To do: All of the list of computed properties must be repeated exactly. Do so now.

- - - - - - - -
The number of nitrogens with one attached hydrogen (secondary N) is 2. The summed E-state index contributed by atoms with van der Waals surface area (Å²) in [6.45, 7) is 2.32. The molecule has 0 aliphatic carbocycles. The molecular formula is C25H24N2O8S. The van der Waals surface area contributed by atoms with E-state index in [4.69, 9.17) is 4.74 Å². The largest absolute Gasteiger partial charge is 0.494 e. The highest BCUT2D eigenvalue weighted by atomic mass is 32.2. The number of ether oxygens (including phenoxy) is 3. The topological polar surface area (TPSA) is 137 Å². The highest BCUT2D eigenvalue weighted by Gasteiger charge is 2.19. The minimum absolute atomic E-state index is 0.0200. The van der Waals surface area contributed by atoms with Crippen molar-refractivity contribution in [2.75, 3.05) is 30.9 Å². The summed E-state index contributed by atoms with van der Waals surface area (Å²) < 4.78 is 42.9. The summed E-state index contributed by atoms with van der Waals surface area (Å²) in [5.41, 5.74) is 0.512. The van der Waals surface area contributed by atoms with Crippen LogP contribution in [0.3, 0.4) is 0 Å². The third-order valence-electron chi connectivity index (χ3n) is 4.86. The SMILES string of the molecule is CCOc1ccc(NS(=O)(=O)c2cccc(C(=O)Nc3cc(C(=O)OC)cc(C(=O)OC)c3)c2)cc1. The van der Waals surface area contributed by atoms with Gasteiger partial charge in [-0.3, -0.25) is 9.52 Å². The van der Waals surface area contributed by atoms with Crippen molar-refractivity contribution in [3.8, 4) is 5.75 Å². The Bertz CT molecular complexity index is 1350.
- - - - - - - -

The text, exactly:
The number of nitrogens with one attached hydrogen (secondary N) is 2. The summed E-state index contributed by atoms with van der Waals surface area (Å²) in [6.45, 7) is 2.32. The molecule has 0 aliphatic carbocycles. The molecular formula is C25H24N2O8S. The van der Waals surface area contributed by atoms with E-state index in [4.69, 9.17) is 4.74 Å². The largest absolute Gasteiger partial charge is 0.494 e. The highest BCUT2D eigenvalue weighted by atomic mass is 32.2. The number of ether oxygens (including phenoxy) is 3. The topological polar surface area (TPSA) is 137 Å². The highest BCUT2D eigenvalue weighted by Gasteiger charge is 2.19. The minimum absolute atomic E-state index is 0.0200. The van der Waals surface area contributed by atoms with Crippen molar-refractivity contribution in [2.75, 3.05) is 30.9 Å². The summed E-state index contributed by atoms with van der Waals surface area (Å²) < 4.78 is 42.9. The summed E-state index contributed by atoms with van der Waals surface area (Å²) in [5.41, 5.74) is 0.512. The van der Waals surface area contributed by atoms with Crippen LogP contribution in [0.3, 0.4) is 0 Å². The third-order valence-electron chi connectivity index (χ3n) is 4.86. The SMILES string of the molecule is CCOc1ccc(NS(=O)(=O)c2cccc(C(=O)Nc3cc(C(=O)OC)cc(C(=O)OC)c3)c2)cc1. The van der Waals surface area contributed by atoms with Gasteiger partial charge in [-0.3, -0.25) is 9.52 Å². The van der Waals surface area contributed by atoms with Crippen molar-refractivity contribution in [3.8, 4) is 5.75 Å². The Bertz CT molecular complexity index is 1350.